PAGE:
He does not seem made of flesh and blood. It is a summer day some years ago and I am looking at his head. Look…it is the color and shape of a gigantic tomato, the sort that wins prizes and "wows" at a county fair. Look at his hair: It is like one of those sleek bicycle helmets. And look how he walks, with a limp so pronounced that it hurts to watch him, as if his legs were made of wood.
He is Mike Ditka and he stands for something. He's got character. He's an American. He's loyal. He's hard-working. He's paid his dues. And he's unafraid of being himself.
That's why everybody wants a piece of him, to be near him. It's enough for a lot of people just to be near a picture of Ditka. He is no longer a sports figure—he has become an American icon.
And a Chicago phenomenon.
It has been many, many years since he has held a steady job in Chicago. He's nearly three decades removed from coaching the Bears to a Super Bowl victory. It has been longer still since he last donned a helmet and shoulder pads. But Ditka's popularity in Chicago is extraordinary.
On any given night or during Sunday afternoons during the football season, the largest gathering of what might be called Ditkaholics can be found at Mike Ditka's Restaurant at 100 E. Chestnut St. There isn't a night there that you won't hear someone say, “Hey, he's upstairs. Ditka's here.” You know he is out of town but you go upstairs anyway and there's some guy who looks just like Mike---the hair, the mustache, the cigar. After a while you start to think half the guys in Chicago look like Mike.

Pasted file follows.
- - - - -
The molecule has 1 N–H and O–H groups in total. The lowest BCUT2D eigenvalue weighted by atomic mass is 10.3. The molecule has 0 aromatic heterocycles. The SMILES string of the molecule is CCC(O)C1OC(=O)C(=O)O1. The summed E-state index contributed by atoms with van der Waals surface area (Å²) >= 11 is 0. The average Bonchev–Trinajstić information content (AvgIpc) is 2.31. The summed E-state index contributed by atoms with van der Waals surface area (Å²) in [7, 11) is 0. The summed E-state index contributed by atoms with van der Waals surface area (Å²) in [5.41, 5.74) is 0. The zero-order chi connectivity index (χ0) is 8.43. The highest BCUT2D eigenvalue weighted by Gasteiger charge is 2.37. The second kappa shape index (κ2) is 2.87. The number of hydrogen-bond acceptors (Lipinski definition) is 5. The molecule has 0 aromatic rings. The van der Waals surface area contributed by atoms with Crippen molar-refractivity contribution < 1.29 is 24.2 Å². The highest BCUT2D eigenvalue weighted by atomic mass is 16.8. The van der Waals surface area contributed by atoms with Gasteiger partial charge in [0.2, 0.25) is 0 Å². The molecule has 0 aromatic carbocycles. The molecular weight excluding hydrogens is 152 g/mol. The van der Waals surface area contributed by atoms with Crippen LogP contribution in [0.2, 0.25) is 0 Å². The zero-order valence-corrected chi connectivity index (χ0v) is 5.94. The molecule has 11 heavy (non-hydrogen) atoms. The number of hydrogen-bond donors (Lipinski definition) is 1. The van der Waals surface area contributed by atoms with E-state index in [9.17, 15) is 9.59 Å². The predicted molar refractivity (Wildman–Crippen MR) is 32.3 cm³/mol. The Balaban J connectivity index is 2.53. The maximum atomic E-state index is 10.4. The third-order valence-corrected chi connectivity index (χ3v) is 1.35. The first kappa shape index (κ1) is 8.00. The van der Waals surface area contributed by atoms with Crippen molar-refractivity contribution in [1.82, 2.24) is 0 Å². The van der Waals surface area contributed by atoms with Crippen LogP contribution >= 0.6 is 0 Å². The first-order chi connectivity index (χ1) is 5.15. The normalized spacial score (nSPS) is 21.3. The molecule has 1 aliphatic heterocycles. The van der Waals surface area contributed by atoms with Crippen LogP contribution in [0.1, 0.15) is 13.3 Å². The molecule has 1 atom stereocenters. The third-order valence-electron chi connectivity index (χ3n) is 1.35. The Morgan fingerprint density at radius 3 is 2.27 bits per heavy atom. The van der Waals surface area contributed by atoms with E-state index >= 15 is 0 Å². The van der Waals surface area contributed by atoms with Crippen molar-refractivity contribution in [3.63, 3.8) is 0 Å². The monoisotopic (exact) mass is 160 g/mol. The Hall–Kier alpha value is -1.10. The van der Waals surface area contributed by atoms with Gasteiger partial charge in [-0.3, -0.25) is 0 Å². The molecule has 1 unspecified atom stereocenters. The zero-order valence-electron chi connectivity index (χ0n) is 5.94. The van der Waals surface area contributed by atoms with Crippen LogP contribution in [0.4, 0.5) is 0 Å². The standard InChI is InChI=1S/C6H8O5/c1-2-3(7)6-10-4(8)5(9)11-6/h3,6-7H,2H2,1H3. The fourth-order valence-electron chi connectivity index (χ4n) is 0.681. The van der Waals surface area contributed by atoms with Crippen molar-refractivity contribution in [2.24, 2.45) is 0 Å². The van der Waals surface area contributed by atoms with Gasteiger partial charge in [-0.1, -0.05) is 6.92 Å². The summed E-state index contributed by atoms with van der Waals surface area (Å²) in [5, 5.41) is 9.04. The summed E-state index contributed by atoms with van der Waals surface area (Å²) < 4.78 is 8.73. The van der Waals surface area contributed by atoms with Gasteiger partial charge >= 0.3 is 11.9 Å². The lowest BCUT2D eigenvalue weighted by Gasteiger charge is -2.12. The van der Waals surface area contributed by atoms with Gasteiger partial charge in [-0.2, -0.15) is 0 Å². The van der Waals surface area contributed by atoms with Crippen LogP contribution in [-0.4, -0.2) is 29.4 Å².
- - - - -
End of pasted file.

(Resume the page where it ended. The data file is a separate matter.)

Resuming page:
The place is packed with Ditka look-alikes or wannabes, perusing a menu filled with such items as Da Pork Chop, Kick-Ass Paddle Steak, Training Table Pot Roast and Smashed Potatoes. The prices end in .20, .63 and .89, corresponding to, respectively, Super Bowl XX, the year Ditka joined the Bears and his jersey number.
Ditka's image is everywhere. The restaurant's walls are covered with photos of him, as well as other sports stars. There is his caricature on the beer taps and mugs; on cigar bands and matchbooks; on the shirts and hats sold at a gift counter; on the dinner plates and the backs of bar stools.
The face is even stamped into every pat of butter.
Ditka's hard-working, fun-loving and crazy. What's not to love? He's genuine. Nothing he does is an act. There is always a cauldron boiling under the surface and it often erupts. This is a man with no hidden agenda. The agenda's right up there in your face.
Ditka was carved from the foothills of western Pennsylvania in the rough mill town of Aliquippa, north of Pittsburgh, escaping the steelworker's life and traveling a road that took him to all-America honors at the University of Pittsburgh; a Hall of Fame career as a tight end for the Bears, the Philadelphia Eagles and the Dallas Cowboys; and a coaching job for eight years in Dallas.
In 1982 he wrote a letter to his former coach and the owner of the Bears:
"Dear Mr. Halas:
I want to come back. I am a Bear."
And so he did. And so will he ever be.